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Wine Origins

JULY 16, 2021 - UPDATE - The Willamette Valley wine region has been formally recognized by the European Union through Protected Geographical Indication (PGI) Status approval. The culmination of almost a decade's work, this milestone recognizes the quality of Willamette Valley wine and protects the Willamette Valley name from misuse and fraudulent labeling in the EU and in many markets around the world. Among US wine regions only Napa Valley and now the Willamette Valley bear this distinction. 

Congratulations to the leader of this effort, Harry Peterson-Nedry of RR Wines and Ridgecrest Vineyards, and all who fought for this recognition. Read the full story at the link below––and join us in raising a glass to toast this historic achievement! 

READ THE PRESS RELEASE
READ THE ARTICLE ON WINEBUSINESS.COM

 

In wine, location is the key ingredient. Each bottle showcases an authentic characteristic of the soil, climate and temperature of the region, and the uniqueness of local growers and winemakers. When you pick a wine from Willamette Valley it means something to you. The words Willamette Valley represent more than a name. They denote a specific place where the wine was produced and the grapes were grown.

That’s why the Willamette Valley Wineries Association works diligently to preserve and protect the Willamette Valley name as well as the names of wine regions around the world. When the location of wine’s true place of origin is misused, consumers are misled and the sanctity of all quality wine regions is undermined. We proactively work with other quality wine regions that are concerned with their names being misused and want to eliminate consumer confusion.

Oregon’s wine labeling regulations, proposed by the industry and adopted by the Oregon Liquor Control Commission in 1977, continue to be the strictest wine labeling standards in the United States. If a wine label states Oregon, an Oregon county, or an AVA wholly within Oregon, 100% of the grapes must be from Oregon and 95% from that appellation of origin. When a specific grape is named on a label in Oregon, 90% or more of the wine must be from the named variety for more than 50 grape varieties, including Oregon’s most widely produced wines: Pinot noir, Pinot gris, Chardonnay and Pinot blanc. That’s compared with a 75% standard on the federal level.

In 2009, following in the footsteps of the Oregon Wine Board in 2005, the Willamette Valley Wineries Association joined the Declaration to Protect Wine Place & Origin. The Wine Origins alliance works collaboratively to ensure wine place names are protected and not abused or miscommunicated to consumers. WVWA is proud to join with Barossa, Bordeaux, Bourgogne/Chablis, British Columbia, Champagne, Chianti Classico, Jerez-Xérès-Sherry, Long Island, McLaren Vale, Napa Valley, Oregon, Paso Robles, Porto, Rioja, Santa Barbara County, Sonoma County, Texas, Tokaj, Victoria, Walla Walla Valley, Washington state, and Western Australia.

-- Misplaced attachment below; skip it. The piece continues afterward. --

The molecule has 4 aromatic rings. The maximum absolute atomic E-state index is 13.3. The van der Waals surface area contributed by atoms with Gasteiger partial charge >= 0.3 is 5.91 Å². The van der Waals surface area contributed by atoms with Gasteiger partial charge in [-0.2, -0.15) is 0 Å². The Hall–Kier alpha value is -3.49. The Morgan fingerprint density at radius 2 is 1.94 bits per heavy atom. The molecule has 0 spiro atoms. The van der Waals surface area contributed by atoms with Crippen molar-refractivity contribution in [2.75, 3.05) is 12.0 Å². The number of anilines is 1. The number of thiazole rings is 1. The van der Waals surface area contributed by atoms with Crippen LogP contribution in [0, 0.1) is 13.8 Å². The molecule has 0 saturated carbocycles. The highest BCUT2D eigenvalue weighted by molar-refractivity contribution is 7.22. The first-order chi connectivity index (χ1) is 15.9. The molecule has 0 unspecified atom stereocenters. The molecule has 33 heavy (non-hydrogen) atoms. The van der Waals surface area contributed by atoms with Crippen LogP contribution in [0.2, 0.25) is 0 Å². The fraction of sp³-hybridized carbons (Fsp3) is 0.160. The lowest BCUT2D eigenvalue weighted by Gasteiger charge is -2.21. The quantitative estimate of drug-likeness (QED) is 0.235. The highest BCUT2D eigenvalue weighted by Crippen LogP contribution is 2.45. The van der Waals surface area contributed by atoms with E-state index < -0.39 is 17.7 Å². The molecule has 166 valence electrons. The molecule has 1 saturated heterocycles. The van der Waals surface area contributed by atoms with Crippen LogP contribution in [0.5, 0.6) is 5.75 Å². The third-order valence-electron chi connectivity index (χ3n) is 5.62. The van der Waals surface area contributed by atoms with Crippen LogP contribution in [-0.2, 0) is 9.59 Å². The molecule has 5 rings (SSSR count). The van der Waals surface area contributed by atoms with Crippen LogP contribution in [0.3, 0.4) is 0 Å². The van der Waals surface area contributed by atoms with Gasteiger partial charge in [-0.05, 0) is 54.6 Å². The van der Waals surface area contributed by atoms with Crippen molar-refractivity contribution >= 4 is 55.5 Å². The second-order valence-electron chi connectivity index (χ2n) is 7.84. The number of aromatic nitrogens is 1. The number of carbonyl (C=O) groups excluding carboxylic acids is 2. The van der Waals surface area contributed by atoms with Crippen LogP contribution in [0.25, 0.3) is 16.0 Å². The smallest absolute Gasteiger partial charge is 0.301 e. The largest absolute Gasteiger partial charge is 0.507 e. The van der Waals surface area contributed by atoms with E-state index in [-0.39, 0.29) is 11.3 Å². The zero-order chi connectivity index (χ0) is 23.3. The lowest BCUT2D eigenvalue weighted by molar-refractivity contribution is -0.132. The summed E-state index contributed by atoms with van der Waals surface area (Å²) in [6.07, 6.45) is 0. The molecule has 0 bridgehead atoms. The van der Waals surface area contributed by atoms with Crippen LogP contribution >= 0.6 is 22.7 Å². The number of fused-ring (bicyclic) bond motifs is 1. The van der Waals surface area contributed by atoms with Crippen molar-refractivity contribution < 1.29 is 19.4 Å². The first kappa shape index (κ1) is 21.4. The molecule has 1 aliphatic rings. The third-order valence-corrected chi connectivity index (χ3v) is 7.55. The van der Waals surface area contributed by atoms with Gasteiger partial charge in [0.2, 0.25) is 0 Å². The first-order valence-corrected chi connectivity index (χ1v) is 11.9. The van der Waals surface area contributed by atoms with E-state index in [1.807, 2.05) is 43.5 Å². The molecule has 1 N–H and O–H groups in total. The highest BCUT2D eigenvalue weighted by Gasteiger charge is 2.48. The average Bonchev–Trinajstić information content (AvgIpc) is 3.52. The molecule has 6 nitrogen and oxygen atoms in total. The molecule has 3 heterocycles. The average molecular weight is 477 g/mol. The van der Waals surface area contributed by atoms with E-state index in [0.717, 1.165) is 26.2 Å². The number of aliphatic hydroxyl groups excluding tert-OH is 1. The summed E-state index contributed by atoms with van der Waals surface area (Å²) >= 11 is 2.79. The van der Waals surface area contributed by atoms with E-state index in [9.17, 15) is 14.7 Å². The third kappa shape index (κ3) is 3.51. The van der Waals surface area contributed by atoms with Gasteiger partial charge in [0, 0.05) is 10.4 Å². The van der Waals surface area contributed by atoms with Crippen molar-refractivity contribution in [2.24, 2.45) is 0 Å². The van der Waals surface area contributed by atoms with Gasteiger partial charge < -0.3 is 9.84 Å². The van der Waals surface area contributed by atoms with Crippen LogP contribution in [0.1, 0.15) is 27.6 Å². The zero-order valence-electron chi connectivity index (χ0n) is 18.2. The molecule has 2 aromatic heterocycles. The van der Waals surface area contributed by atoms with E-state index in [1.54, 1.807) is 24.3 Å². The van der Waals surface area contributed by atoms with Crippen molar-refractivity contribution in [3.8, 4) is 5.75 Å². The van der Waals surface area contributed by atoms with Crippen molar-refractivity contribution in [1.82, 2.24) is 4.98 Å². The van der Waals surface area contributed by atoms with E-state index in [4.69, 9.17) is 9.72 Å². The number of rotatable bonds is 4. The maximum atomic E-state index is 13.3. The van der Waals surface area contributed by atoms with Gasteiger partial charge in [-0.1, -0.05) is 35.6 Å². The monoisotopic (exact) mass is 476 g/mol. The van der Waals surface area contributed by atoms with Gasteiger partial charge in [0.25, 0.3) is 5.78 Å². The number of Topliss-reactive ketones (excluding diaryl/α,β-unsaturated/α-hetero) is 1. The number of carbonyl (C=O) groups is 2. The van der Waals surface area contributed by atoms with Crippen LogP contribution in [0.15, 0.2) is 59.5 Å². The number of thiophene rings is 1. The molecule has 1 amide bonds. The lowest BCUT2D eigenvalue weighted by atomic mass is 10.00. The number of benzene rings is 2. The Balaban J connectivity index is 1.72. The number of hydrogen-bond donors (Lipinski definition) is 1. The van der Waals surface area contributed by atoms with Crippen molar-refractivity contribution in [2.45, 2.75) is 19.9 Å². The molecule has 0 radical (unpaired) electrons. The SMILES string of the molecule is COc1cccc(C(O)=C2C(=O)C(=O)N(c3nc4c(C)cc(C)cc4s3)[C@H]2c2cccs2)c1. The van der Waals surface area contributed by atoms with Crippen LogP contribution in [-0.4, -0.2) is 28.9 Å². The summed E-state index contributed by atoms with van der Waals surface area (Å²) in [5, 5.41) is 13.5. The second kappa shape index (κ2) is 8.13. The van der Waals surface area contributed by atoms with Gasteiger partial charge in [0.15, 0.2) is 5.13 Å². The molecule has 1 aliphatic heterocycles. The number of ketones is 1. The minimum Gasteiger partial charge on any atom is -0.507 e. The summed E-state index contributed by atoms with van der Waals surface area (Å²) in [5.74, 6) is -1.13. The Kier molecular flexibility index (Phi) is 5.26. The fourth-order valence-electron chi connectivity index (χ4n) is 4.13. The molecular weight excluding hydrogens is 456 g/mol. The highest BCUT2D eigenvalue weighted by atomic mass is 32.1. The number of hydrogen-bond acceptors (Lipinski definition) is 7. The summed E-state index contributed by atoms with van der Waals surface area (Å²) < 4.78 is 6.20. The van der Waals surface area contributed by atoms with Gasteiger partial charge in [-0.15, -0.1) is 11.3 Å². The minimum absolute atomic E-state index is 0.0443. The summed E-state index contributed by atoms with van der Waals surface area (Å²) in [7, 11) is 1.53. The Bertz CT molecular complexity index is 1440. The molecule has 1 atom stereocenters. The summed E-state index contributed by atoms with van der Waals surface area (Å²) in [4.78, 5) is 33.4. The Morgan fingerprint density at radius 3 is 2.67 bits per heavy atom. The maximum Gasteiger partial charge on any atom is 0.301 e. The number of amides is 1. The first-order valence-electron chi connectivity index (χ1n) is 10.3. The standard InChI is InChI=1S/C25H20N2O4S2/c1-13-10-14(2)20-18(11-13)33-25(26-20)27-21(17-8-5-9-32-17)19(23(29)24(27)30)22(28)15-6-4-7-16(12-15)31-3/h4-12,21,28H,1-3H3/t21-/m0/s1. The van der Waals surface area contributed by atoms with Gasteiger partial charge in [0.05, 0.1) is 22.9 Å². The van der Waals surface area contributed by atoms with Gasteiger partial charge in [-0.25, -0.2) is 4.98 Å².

While we may be competitors in the global marketplace, we all agree that each region is unique and, as such, produces wines impossible to duplicate anywhere else. It’s really quite simple: location matters. We urge you to join us in looking carefully at all wine labels and ensuring that you know where your wines come from.

EU Registration Petition For GI Recognition And Protection Of The Willamette Valley

We make wine in a very special place.  We know it, and anyone regularly opening our wines knows it too.  Wine well-made reflects the source, with features that are identifiable, time after time, as coming only from one place.

Knowing this to be true from the inception of this industry, Willamette Valley winemakers have sought to protect this place, both physically from damage by non-agricultural expansion into our logical AVA growing regions and in the marketplace from appropriation of our unique place-related names and brands by inauthentic players. This desire to protect the Willamette Valley and its uniqueness is seen in tight and transparent labelling laws that ensure the consumer gets what he or she expects in the bottle and that there is no confusion with other wine regions’ wines. From the beginning we knew that if we expect others to respect the uniqueness and special nature our names reflect, we have to respect their special places and names.  Organizationally we have long supported work to protect wine place names worldwide, since initial discussions in 2002 and as founding members of the international Wine Origins group in 2005, with Oregon and WVWA signatories to the Napa Declaration.

This year we are taking another step towards international recognition and protection of the Willamette Valley, asking formal acceptance by the European Union of the Willamette Valley as a Geographic Indicator within their system. This would afford the same protections and recognition as wine regions within their boundaries.

The linked document, titled GUIDELINES FOR PROTECTED GEOGRAPHICAL INDICATION WILLAMETTE VALLEY (WILLAMETTE), is the core submittal document in which we attempt to summarize in a twenty-some page nutshell what the Willamette Valley is, its history, its uniqueness, what we do and why. We post it here for members of WVWA to review and comment on if they like (email Harry Peterson-Nedry with comments), realizing we can’t really hope to be complete and that these are only guidelines of who we are and what we hope to protect for the future. — Harry Peterson-Nedry, RR Wines

View and download the document here.

For more information, visit origins.wine or follow the coalition on Twitter and Facebook.

 

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